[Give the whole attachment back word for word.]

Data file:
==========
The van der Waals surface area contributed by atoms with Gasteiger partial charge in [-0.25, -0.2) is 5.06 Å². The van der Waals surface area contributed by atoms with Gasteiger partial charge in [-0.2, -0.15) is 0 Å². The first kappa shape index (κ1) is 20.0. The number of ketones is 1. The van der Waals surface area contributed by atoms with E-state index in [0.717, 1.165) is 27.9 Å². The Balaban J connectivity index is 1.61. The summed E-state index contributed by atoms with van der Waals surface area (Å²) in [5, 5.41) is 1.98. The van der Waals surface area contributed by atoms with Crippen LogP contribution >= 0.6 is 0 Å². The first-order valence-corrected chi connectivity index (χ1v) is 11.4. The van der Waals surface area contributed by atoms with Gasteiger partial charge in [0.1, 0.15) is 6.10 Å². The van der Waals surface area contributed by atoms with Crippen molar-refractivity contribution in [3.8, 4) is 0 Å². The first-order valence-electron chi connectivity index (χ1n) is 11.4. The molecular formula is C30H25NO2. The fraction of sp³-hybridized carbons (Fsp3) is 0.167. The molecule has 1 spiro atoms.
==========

The van der Waals surface area contributed by atoms with Gasteiger partial charge in [-0.25, -0.2) is 5.06 Å². The van der Waals surface area contributed by atoms with Gasteiger partial charge in [-0.2, -0.15) is 0 Å². The first kappa shape index (κ1) is 20.0. The number of ketones is 1. The van der Waals surface area contributed by atoms with E-state index in [0.717, 1.165) is 27.9 Å². The Balaban J connectivity index is 1.61. The summed E-state index contributed by atoms with van der Waals surface area (Å²) in [5, 5.41) is 1.98. The van der Waals surface area contributed by atoms with Crippen LogP contribution >= 0.6 is 0 Å². The first-order valence-corrected chi connectivity index (χ1v) is 11.4. The van der Waals surface area contributed by atoms with Gasteiger partial charge in [0.1, 0.15) is 6.10 Å². The van der Waals surface area contributed by atoms with Crippen molar-refractivity contribution in [3.8, 4) is 0 Å². The first-order valence-electron chi connectivity index (χ1n) is 11.4. The molecular formula is C30H25NO2. The fraction of sp³-hybridized carbons (Fsp3) is 0.167. The molecule has 1 spiro atoms.